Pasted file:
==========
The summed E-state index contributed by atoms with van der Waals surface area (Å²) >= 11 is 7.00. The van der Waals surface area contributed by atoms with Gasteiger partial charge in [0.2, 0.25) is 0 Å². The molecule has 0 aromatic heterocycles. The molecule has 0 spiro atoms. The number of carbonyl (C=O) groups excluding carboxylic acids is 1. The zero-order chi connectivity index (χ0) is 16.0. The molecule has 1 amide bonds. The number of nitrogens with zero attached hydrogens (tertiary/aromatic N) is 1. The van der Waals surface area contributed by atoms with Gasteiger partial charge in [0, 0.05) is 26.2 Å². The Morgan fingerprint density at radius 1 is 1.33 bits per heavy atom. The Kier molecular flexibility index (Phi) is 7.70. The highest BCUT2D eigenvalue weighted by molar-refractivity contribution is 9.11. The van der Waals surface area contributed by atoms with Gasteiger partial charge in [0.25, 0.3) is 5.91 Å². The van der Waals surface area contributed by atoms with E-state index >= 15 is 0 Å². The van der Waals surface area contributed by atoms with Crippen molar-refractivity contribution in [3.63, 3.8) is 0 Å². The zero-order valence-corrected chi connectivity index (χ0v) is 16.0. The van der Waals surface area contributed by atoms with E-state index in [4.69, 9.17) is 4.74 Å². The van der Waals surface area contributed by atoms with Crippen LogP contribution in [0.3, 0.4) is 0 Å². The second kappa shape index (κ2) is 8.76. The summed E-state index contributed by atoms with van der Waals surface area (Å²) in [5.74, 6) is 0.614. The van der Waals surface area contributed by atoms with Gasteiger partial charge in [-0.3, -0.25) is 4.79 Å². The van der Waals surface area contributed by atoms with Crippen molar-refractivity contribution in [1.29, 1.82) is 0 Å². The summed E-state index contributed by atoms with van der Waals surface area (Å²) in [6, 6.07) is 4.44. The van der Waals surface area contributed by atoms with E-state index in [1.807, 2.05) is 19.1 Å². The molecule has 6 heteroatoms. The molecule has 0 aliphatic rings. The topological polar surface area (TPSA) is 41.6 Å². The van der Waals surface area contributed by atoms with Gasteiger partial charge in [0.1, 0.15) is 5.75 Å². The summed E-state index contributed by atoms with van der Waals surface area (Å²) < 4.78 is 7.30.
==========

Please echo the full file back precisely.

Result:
The summed E-state index contributed by atoms with van der Waals surface area (Å²) >= 11 is 7.00. The van der Waals surface area contributed by atoms with Gasteiger partial charge in [0.2, 0.25) is 0 Å². The molecule has 0 aromatic heterocycles. The molecule has 0 spiro atoms. The number of carbonyl (C=O) groups excluding carboxylic acids is 1. The zero-order chi connectivity index (χ0) is 16.0. The molecule has 1 amide bonds. The number of nitrogens with zero attached hydrogens (tertiary/aromatic N) is 1. The van der Waals surface area contributed by atoms with Gasteiger partial charge in [0, 0.05) is 26.2 Å². The Morgan fingerprint density at radius 1 is 1.33 bits per heavy atom. The Kier molecular flexibility index (Phi) is 7.70. The highest BCUT2D eigenvalue weighted by molar-refractivity contribution is 9.11. The van der Waals surface area contributed by atoms with Gasteiger partial charge in [0.25, 0.3) is 5.91 Å². The van der Waals surface area contributed by atoms with E-state index >= 15 is 0 Å². The van der Waals surface area contributed by atoms with Crippen molar-refractivity contribution in [3.63, 3.8) is 0 Å². The zero-order valence-corrected chi connectivity index (χ0v) is 16.0. The van der Waals surface area contributed by atoms with E-state index in [4.69, 9.17) is 4.74 Å². The van der Waals surface area contributed by atoms with Crippen LogP contribution in [0.3, 0.4) is 0 Å². The second kappa shape index (κ2) is 8.76. The summed E-state index contributed by atoms with van der Waals surface area (Å²) in [5.74, 6) is 0.614. The van der Waals surface area contributed by atoms with Gasteiger partial charge in [-0.3, -0.25) is 4.79 Å². The van der Waals surface area contributed by atoms with Crippen molar-refractivity contribution in [1.29, 1.82) is 0 Å². The summed E-state index contributed by atoms with van der Waals surface area (Å²) in [6, 6.07) is 4.44. The van der Waals surface area contributed by atoms with E-state index in [1.807, 2.05) is 19.1 Å². The molecule has 6 heteroatoms. The molecule has 0 aliphatic rings. The topological polar surface area (TPSA) is 41.6 Å². The van der Waals surface area contributed by atoms with Gasteiger partial charge in [0.1, 0.15) is 5.75 Å². The summed E-state index contributed by atoms with van der Waals surface area (Å²) < 4.78 is 7.30.